Key points you should consider to choose your MBA program
The world of business is changing rapidly, and the skills necessary to succeed in leading a business are also rapidly changing. An MBA is still the best way to prepare for the radically new managerial landscape. Yet certain caveats need to be observed.
In choosing an MBA program, there are certain “basics” that candidates need to ascertain:
• Is the program accredited by an established global accreditation body, of which there are essentially three: AACSB, AMBA, and EFMD?
• Is it ranked, in particular amongst such prestigious rankings as The Economist’s 100 Top Global MBA Programs?
But candidates should also delve more deeply into what goes into the rankings. For instance: post-MBA salary levels have long been heavily weighted in many rankings. Yet current research shows that more and more MBA graduates opt to set up their own businesses after graduation, rather than seek a job. This inevitably has an impact on salary weightings, since most entrepreneurs defer high salaries until their entrepreneurial businesses are more firmly established. Also, as is well know, salaries differ from one region to another globally speaking, and for many MBA grads location is a more important consideration than salary. And, finally, whereas once finance and management consulting were the preferred sectors of MBA grads, research shows that more and more MBA grads are interested in SMEs, in high tech firms, or in other forms of start-up. This interest lies both in the potential earning power in such sectors, as well as the challenges involved. But there are other considerations as well when making that all crucial “which MBA program” decision.
On the one hand, it seems that ever more specialized skills in terms of functional and industrial expertise are being expected; on the other, that managers and leaders also need to have a holistic and integrated view of their business, and of the factors that could potentially impact it, such as: evolving technologies; rapidly changing consumer values; largely unpredictable geopolitical and economic shifts; and, of course, competitors, both “physical” and “digital”.
These new challenges in management are of course reflected in the changing landscape of higher education in management studies. The number of specialized Masters degrees seems to be growing on an almost annual basis: Masters in Finance, International Management, Wines & Spirits, Sports, Luxury, Retail, Public Health, etc. The list goes on and on.
In the face of this, some have wondered whether the MBA degree still has relevance in a world of specialization. The answer is a resounding “yes”. Now more than ever managers need to acquire and hone a systemic approach to their business environment. The MBA is the best and indeed only way to achieve this. However, the MBA too needs to be radically rethought and redesigned if it is to deliver on this promise. In today’s and tomorrow’s world, the MBA (and leaders!) needs to combine the depth of specialization, with the breadth of thinking systemically and the ability to see the “bigger” (yet not always obvious) picture. This approach to the MBA is the essence of the MBA with specialized career tracks, such as the Monaco MBA offers. While essentially still a general management degree, students are offered the possibility—if they wish and have a strong career preference—to take elective courses in the areas of Luxury Management, or Applied Finance, or Entrepreneurship & Innovation Management. More generally minded students can select electives from across these tracks.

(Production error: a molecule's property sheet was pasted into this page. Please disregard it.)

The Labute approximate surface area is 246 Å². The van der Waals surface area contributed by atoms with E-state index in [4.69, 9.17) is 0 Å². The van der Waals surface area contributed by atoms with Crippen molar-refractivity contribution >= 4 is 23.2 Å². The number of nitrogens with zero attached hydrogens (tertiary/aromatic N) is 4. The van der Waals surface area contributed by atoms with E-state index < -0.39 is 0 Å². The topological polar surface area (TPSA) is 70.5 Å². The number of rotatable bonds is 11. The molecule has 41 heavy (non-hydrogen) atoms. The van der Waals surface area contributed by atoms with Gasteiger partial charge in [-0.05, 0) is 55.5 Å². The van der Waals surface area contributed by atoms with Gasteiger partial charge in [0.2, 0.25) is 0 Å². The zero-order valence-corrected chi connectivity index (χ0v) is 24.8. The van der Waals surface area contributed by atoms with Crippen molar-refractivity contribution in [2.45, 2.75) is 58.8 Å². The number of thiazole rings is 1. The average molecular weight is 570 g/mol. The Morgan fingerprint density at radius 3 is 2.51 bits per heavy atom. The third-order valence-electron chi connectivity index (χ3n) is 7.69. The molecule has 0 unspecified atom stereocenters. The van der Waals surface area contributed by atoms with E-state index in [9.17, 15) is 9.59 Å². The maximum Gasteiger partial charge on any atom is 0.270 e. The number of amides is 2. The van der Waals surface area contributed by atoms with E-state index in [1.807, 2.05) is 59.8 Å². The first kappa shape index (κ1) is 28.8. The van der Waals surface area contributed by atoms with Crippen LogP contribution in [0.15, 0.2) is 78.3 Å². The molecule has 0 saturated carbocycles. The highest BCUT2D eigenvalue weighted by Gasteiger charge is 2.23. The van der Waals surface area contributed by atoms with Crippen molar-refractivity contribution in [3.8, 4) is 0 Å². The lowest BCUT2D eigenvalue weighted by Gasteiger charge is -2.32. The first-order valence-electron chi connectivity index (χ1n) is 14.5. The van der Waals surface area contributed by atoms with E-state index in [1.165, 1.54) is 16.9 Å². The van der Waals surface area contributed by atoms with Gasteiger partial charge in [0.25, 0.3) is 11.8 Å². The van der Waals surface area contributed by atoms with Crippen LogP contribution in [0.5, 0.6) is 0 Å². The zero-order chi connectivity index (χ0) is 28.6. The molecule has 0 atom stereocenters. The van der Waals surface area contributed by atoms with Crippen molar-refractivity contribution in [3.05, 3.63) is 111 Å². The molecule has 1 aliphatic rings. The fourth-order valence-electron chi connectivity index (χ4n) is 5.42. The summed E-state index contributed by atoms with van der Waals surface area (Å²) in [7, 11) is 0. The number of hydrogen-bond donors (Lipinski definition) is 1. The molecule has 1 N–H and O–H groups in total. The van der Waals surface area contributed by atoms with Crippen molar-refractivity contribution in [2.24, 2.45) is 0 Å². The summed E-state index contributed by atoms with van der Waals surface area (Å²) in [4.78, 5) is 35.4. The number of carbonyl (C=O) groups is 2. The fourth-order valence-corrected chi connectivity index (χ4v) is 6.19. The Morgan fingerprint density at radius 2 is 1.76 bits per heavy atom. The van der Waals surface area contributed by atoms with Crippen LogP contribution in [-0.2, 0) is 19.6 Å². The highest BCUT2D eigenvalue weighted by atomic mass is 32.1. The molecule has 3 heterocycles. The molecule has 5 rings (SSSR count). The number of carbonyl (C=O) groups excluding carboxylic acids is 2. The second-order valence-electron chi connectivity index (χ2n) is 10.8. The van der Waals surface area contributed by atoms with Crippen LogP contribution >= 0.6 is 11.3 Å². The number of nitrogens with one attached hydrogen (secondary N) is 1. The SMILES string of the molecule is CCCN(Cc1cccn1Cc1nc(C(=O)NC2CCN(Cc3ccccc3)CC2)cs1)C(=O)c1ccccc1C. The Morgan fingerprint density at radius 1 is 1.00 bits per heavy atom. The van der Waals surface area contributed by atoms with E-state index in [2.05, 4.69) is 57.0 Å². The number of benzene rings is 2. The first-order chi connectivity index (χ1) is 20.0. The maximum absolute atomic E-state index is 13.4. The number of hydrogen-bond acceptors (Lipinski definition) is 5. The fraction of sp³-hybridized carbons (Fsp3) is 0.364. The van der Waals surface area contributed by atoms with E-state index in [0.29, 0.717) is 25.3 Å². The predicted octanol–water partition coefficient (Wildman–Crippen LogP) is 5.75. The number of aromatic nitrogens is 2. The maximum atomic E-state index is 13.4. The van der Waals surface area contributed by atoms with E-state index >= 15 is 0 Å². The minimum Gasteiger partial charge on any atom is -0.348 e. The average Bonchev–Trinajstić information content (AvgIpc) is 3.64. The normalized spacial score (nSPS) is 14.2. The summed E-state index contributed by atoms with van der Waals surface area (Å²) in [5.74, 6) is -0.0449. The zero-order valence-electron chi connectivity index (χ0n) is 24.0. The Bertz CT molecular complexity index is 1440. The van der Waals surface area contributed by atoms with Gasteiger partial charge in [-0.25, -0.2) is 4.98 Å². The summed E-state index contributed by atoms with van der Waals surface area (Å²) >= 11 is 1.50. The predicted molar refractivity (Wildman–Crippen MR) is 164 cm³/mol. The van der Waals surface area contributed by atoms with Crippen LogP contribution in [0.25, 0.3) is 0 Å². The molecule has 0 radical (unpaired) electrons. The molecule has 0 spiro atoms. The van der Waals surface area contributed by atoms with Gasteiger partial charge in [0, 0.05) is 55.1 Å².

But integrating specialization options into the MBA is not enough to ensure the relevance of an MBA education in today’s world. The “core” of the MBA curriculum also needs to be radically rethought. Courses in marketing, and accounting, and strategy, and finance, etc. are all of course still relevant. But new insights and tools also need to be acquired in such vital fields as innovation management, and design thinking for management, and creating a customer focused enterprise, as well as in CSR and sustainable business practices—to name but a few—are also essential. Candidates choosing amongst several MBA programs should therefore closely examine and compare the curriculums being offered, and ensure that the MBA programs they will apply to offer at least some of these new, yet highly vital courses.
Finally, the MBA is not for everyone. Choose your MBA program carefully. As we see it in the Monaco MBA, it is program designed for individuals with left and right brain skills; with strong intellectual as well as emotional, social, and cultural intelligence; and for individuals who want to explore areas they may not be familiar with, or even knew existed. It is a program for individuals willing and eager not only to improve and accelerate their career, but change and enlarge their perspectives.
Written by Dr. Marika Taishoff, Director of the IUM MBA Programs
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